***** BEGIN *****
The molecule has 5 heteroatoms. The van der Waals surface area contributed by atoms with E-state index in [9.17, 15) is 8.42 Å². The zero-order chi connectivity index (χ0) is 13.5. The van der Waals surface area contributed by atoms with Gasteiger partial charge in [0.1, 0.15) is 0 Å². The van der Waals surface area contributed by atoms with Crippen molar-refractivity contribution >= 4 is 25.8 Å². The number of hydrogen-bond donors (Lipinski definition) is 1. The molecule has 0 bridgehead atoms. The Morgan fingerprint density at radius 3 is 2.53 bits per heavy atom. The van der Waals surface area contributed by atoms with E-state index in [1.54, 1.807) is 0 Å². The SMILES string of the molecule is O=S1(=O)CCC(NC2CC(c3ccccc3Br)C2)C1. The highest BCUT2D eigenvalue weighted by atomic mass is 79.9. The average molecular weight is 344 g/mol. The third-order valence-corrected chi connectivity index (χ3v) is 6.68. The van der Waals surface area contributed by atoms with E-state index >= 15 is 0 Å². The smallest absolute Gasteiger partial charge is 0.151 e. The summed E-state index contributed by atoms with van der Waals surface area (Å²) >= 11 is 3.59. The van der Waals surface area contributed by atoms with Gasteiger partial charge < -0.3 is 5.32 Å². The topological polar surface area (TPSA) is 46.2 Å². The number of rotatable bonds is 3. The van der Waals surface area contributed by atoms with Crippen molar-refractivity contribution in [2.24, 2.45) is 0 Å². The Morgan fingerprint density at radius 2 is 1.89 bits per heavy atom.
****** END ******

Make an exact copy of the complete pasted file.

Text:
The molecule has 5 heteroatoms. The van der Waals surface area contributed by atoms with E-state index in [9.17, 15) is 8.42 Å². The zero-order chi connectivity index (χ0) is 13.5. The van der Waals surface area contributed by atoms with Gasteiger partial charge in [0.1, 0.15) is 0 Å². The van der Waals surface area contributed by atoms with Crippen molar-refractivity contribution >= 4 is 25.8 Å². The number of hydrogen-bond donors (Lipinski definition) is 1. The molecule has 0 bridgehead atoms. The Morgan fingerprint density at radius 3 is 2.53 bits per heavy atom. The van der Waals surface area contributed by atoms with E-state index in [1.54, 1.807) is 0 Å². The SMILES string of the molecule is O=S1(=O)CCC(NC2CC(c3ccccc3Br)C2)C1. The highest BCUT2D eigenvalue weighted by atomic mass is 79.9. The average molecular weight is 344 g/mol. The third-order valence-corrected chi connectivity index (χ3v) is 6.68. The van der Waals surface area contributed by atoms with E-state index >= 15 is 0 Å². The smallest absolute Gasteiger partial charge is 0.151 e. The summed E-state index contributed by atoms with van der Waals surface area (Å²) >= 11 is 3.59. The van der Waals surface area contributed by atoms with Gasteiger partial charge < -0.3 is 5.32 Å². The topological polar surface area (TPSA) is 46.2 Å². The number of rotatable bonds is 3. The van der Waals surface area contributed by atoms with Crippen molar-refractivity contribution in [2.24, 2.45) is 0 Å². The Morgan fingerprint density at radius 2 is 1.89 bits per heavy atom.